Identification of the Functional Binding Site for the Convulsant Tetramethylenedisulfotetramine in the Pore of the α 2 β 3 γ 2 GABAA Receptor.
- Author(s): Pressly, Brandon
- Lee, Ruth D
- Barnych, Bogdan
- Hammock, Bruce D
- Wulff, Heike
- et al.
Published Web Locationhttps://doi.org/10.1124/molpharm.120.000090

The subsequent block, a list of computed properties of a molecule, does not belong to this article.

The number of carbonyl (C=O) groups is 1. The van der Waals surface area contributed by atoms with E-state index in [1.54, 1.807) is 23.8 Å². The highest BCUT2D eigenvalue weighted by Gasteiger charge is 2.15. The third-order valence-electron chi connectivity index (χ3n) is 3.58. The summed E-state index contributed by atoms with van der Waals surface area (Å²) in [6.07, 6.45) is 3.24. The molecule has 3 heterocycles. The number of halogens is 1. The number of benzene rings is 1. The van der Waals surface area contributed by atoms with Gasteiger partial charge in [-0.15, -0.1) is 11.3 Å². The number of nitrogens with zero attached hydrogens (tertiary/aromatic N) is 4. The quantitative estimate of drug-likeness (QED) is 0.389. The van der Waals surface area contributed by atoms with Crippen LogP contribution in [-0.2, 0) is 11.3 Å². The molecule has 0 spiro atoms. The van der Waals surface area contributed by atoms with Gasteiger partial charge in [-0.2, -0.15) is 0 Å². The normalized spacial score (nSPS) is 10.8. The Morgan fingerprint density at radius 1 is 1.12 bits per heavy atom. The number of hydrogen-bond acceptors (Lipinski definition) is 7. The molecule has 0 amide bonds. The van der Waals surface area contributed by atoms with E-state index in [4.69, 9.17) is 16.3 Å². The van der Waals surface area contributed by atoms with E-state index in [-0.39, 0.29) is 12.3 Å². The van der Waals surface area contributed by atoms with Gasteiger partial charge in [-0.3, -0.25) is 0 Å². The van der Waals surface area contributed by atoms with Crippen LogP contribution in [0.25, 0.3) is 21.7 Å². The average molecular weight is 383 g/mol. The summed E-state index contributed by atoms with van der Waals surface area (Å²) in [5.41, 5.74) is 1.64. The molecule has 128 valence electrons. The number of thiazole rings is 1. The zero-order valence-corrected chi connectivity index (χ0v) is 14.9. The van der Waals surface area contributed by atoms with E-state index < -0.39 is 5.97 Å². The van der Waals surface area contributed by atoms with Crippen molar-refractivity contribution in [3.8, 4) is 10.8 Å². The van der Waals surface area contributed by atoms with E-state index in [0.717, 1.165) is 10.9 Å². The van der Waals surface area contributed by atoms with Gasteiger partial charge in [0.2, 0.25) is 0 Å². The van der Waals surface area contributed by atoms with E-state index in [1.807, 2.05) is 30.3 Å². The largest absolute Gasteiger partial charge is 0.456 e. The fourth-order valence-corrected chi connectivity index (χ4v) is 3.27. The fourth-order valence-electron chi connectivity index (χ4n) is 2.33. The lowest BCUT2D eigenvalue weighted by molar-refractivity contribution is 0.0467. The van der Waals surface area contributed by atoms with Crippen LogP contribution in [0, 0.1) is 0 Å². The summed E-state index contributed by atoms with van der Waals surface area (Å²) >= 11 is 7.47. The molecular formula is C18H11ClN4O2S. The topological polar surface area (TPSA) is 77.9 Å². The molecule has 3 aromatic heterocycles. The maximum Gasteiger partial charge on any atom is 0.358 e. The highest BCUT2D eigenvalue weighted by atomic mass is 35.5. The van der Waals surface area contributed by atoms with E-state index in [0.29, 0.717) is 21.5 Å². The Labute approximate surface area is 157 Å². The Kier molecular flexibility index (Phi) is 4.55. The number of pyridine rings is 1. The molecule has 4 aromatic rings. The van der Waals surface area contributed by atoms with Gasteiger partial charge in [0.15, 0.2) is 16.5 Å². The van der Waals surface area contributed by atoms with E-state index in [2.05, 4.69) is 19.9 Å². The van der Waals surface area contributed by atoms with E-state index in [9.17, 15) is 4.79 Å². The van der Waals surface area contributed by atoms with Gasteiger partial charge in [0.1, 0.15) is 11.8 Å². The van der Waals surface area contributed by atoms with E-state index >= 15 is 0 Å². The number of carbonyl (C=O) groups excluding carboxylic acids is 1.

Tetramethylenedisulfotetramine (TETS) is a so-called "caged" convulsant that is responsible for thousands of accidental and malicious poisonings. Similar to the widely used GABA receptor type A (GABAA) antagonist picrotoxinin, TETS has been proposed to bind to the noncompetitive antagonist (NCA) site in the pore of the receptor channel. However, the TETS binding site has never been experimentally mapped, and we here set out to gain atomistic level insights into how TETS inhibits the human α 2 β 3 γ 2 GABAA receptor. Using the Rosetta molecular modeling suite, we generated three homology models of the α 2 β 3 γ 2 receptor in the open, desensitized, and closed/resting state. Three different ligand-docking algorithms (RosettaLigand, Glide, and Swissdock) identified two possible TETS binding sites in the channel pore. Using a combination of site-directed mutagenesis, electrophysiology, and modeling to probe both sites, we demonstrate that TETS binds at the T6' ring in the closed/resting-state model, in which it shows perfect space complementarity and forms hydrogen bonds or makes hydrophobic interactions with all five pore-lining threonine residues of the pentameric receptor. Mutating T6' in either the α 2 or β 3 subunit reduces the IC50 of TETS by ∼700-fold in whole-cell patch-clamp experiments. TETS is thus interacting at the NCA site in the pore of the GABAA receptor at a location that is overlapping but not identical to the picrotoxinin binding site. SIGNIFICANCE STATEMENT: Our study identifies the binding site of the highly toxic convulsant tetramethylenedisulfotetramine (TETS), which is classified as a threat agent by the World Health Organization. Using a combination of homology protein modeling, ligand docking, site-directed mutagenesis, and electrophysiology, we show that TETS is binding in the pore of the α2β3γ2 GABA receptor type A receptor at the so-called T6' ring, wherein five threonine residues line the permeation pathway of the pentameric receptor channel.